Buying a Used Car
Posted on December 8th, 2015
Buying a Used Car
Buying a car from a used car lot can be scary. The dealers are eager to earn that paycheck, while you’re trying to save every penny on that new car. It is important to work on the deal overtime and not get too excited about the car itself. The dealers don’t always know if the used car they are about to sell you has issues, their mechanics might have a decent idea but not always. Most used car lots purchase their cars from auctions, where they have no idea what they are purchasing. Sometimes they purchase a heap of metal that isn’t worth they are attempting to sell it to you for.
~ Remember to always ask for a history of the vehicle by purchasing a Carfax… you can buy one on your smart phone if they refuse you, (dealerships shouldn’t deny this from you, if they do leave promptly) this reminds whoever is doing the deal that you mean business and you don’t want to play games!
~ Ask to take it on a test drive, without the person selling you the car in the car (this is when you can take it to a real mechanic to have a good look over on it). Sometimes taking your car to an ASE Mechanic might cost around $100 for the diagnosis, however if you think about all of the headache it might save you $100 is a life saver.
~Once you have had the vehicle checked out, don’t forget to sleep on it and come back the next day. The time away from the vehicle and the pushy sales man allows yo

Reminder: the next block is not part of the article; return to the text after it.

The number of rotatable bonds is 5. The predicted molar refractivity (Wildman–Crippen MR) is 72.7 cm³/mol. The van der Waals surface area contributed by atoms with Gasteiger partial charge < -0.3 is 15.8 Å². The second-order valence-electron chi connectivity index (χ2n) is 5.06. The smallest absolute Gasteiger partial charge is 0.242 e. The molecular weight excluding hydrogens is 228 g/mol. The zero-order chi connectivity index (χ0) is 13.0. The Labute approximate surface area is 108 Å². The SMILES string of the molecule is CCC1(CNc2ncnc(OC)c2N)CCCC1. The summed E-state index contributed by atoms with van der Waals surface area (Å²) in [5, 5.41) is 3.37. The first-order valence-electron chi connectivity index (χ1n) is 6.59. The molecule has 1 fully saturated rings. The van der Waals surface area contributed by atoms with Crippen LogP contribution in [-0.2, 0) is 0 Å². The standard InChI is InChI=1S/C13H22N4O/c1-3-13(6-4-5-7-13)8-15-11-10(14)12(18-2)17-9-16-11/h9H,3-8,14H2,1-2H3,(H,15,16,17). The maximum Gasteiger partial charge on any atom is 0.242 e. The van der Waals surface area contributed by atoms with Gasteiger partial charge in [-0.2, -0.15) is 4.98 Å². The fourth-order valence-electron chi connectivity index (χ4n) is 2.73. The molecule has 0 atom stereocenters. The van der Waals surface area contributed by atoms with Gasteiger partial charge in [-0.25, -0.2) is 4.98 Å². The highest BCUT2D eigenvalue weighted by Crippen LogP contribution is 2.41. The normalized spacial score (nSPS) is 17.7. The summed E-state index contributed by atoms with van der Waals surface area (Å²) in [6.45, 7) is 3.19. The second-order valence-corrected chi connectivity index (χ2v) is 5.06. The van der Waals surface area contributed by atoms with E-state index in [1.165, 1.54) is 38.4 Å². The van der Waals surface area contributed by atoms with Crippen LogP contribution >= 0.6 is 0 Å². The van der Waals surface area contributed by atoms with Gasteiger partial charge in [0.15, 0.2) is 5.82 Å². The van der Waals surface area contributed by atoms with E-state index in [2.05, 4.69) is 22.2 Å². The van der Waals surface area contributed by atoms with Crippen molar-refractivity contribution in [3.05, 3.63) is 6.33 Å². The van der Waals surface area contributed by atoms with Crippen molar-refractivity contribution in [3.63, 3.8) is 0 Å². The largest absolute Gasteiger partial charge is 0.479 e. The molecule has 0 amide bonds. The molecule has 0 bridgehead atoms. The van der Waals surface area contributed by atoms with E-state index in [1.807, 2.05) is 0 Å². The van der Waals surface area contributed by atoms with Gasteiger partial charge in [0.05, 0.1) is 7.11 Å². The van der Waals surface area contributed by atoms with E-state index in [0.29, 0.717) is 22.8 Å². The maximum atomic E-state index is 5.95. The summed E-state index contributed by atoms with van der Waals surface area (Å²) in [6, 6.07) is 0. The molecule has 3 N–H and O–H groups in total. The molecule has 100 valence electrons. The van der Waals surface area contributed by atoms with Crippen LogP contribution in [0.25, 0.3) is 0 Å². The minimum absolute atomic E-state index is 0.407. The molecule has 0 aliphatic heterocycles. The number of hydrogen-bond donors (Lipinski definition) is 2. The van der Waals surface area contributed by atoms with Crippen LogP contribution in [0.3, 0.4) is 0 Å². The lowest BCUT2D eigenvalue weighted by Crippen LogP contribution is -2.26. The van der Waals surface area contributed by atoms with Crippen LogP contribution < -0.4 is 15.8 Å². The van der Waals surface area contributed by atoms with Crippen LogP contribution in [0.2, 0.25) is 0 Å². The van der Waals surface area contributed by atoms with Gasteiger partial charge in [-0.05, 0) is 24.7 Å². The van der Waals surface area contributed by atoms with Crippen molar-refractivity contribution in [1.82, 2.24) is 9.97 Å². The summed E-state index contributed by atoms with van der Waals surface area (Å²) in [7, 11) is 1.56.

u the time to think through what you were going to end up getting into. Sometimes this short period of time is just enough to let you breathe and remember why you went there the first place.
– Remembering to take time away from the dealership is vital, this prevents you from making an emotional purchase. Making a “gut” purchase sometimes can end up biting you in the end.
Certified Car Care had the misfortune to have a lady bring in her car trying to get help, she was a victim of a pushy car salesman that didn’t know what he was talking about. She purchased the car, and asked why the car was leaking oil, the salesman told her he would have it taken care of promptly. She didn’t even get to drive the car home the first night. About 17 days later she drove her now fixed car home, parked the car in the driveway and went on about her night. The very next morning while in a rush to work tried to start the car, it wouldn’t turnover. She now thought great the battery or the alternator has kicked the bucket, she took it back to the used car lot, they replaced the battery. She decided it was time to take it to a certified mechanic shop, our techs found that there was leaks throughout the oil chamber in the car, the front cover, the manifold, and even the fuel injector had a leak. Not only was it leaking from almost anywhere oil flows through the engine, but the headlamps were crossed, and the wiring was faulty. The faulty wiring was draining the battery preventing it from keeping a full charge even when the car wasn’t running. Needless to say, had she spent the $49 for a Carfax, and $100 for a tech to look at it in the beginning when it wasn’t in her name and now had a loan for about $12,000 she might have chosen to walk away. Unfortunately for her she now owns a car that requires about $10,000 in repairs that she can not afford.